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Depositions in the COVID-19 Era
May 06, 2020
COVID-19 has caused a swift and unprecedented change to many social institutions in the United States (and worldwide). As a result, lawyers have been compelled to adopt new practices and policies to face the challenges of this time. No discipline has been changed quite as much, however, as that of the litigator.
COVID-19, for example, has changed the way depositions will look for the immediate future. We suspect that some of those changes will become a permanent part of the fabric of litigation as technology and broadband access continue to accelerate.

Many states have adopted emergency rules that permit for the swearing of witnesses remotely and have altered or removed requirements that a notary witness a signature on certain documents. Instead of cramming multiple attorneys, a court reporter, and a witness in the same room, the relaxed procedures allow remote depositions where the interested parties are in different places.

We spoke with AJ Simeone, COO of Network Deposition Services, about what he is seeing now that social distancing is the "new normal." Simeone's company had a jump start on this trend, as it turns out. According to Simeone, NDS has been using Zoom to conduct depositions since 2014, when his company facilitated a deposition by a Pittsburgh attorney of a Kenyan witness in a construction dispute. In total, his company has facilitated thousands of hours of Zoom-based depositions. As a result, he witnesses first-hand the give-and-take inherent in that process.

More veteran attorneys, for example, seem most reluctant to allow video depositions, as they tend to be most hardened in their ways. Simeone has heard the frequent lament: "I just want to be able to look my witness in the eyes."  And while there may not be a perfect solution to that very real psychological issue, Simeone has found multiple ways to solve other, more technical problems.

Our own practice in preparing for and taking depositions involves the painstaking assembly of exhibits into binders so that each party to a deposition has a prepared binder of anticipated exhibits (usually divided by numbered or lettered tabs) handed to him or her at the beginning of the deposition. That is the foreseeable "universe" of exploration during a deposition. The order might change, and some exhibits may not be examined closely (if at all), but most everything is there, ready for an easy turn of the page.

But we always face the problem: what happens if a witness goes "off script" or starts testifying in ways inconsistent with facts we already know? Sometimes, a contemporaneous impeachment must occur to maximize the effect, especially if the goal is to push on a settlement-inducing pressure point. When asking Simeone how the available technology might allow for us to put a document in front of a witness that we did not submit in advance, he had several solutions ready:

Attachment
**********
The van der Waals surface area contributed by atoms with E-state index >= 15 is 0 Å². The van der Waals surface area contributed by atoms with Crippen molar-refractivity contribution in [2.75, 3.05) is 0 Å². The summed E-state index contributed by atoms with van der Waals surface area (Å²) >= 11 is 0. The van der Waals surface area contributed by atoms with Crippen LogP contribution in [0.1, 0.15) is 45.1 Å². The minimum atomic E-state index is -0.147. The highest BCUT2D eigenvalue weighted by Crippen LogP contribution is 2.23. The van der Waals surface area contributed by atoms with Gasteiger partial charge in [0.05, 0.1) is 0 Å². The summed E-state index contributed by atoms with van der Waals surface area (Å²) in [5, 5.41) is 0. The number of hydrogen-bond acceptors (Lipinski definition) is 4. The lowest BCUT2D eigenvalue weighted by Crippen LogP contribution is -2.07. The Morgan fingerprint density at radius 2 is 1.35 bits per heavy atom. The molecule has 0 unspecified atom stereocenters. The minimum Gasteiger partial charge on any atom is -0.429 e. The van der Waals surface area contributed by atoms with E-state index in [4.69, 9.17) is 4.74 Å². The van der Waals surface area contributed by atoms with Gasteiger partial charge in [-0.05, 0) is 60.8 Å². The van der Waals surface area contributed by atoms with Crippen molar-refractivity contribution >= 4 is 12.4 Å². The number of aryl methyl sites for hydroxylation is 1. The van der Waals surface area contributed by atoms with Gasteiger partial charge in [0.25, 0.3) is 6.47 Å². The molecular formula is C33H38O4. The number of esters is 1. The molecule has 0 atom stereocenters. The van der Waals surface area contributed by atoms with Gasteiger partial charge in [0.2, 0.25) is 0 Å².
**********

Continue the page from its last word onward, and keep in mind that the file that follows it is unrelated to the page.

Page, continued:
• Pausing the deposition and e-mailing all participants the documents;
  • Having a "technician" available through the deposition who shares his screen, which is either blank or focusing on the desired exhibit(s) or page(s); and
  • Allowing the questioning attorney to share his own screen and control the attention of the parties.
In short, the growing technology allows us to troubleshoot problems fairly easily.

Even issues with internet connectivity can be resolved if they are addressed in advance. In some instances, NDS technicians troubleshoot connectivity issues via routers in advance. In other instances where technology available to the deponent is an issue, NDS can even deliver tablets with specific instructions on how to log in and how to operate the functions required of a witness during a remote deposition. And for parties (likely not witnesses) with lingering connectivity issues, they can also participate via land-line or mobile.

NDS, and others like them, offer services to make this "new era" as easy as possible to navigate. And as more states extend their social distancing and partial shutdowns into the summer months, we can easily imagine a world where more and more depositions, hearings, and conferences require web-based solutions. As litigators, then, we must consider and adapt to the issues that this reality presents. Even though we might not be able to look a witness right in the eyes or put a witness in the part of the room with the most direct sunlight, we can navigate virtually every other issue with precision. Exhibits can be circulated beforehand. Unanticipated exhibits can be shared in real time. Depositions can be recorded (including the demeanor of the witness) at a cost cheaper than traditional video depositions.

We also can craft appropriate stipulations beforehand to resolve issues concerning the manner of making and the preservation of objections to substance or form. Such stipulations should account for the platform. As a result, we should also advise witnesses, if advantageous to our goals, to take an extra pause between question and answer, especially to avoid situations where an attorney might advise his witness not to answer a question. That advice is useless if the witness has blurted out an answer before waiting on such an instruction. Stipulations concerning the manner of swearing in a witness and allowing a witness to review and authenticate the record should also be considered.

Once we resolve those issues, creative litigators will still find ways to mimic the psychological impact of staring down his adversary while trying to strike pay-dirt. As for the sunlight and heat issues, absent hacking into someone's Nest system (we do not advise that), we will just have to accept that doing this never really works anyway.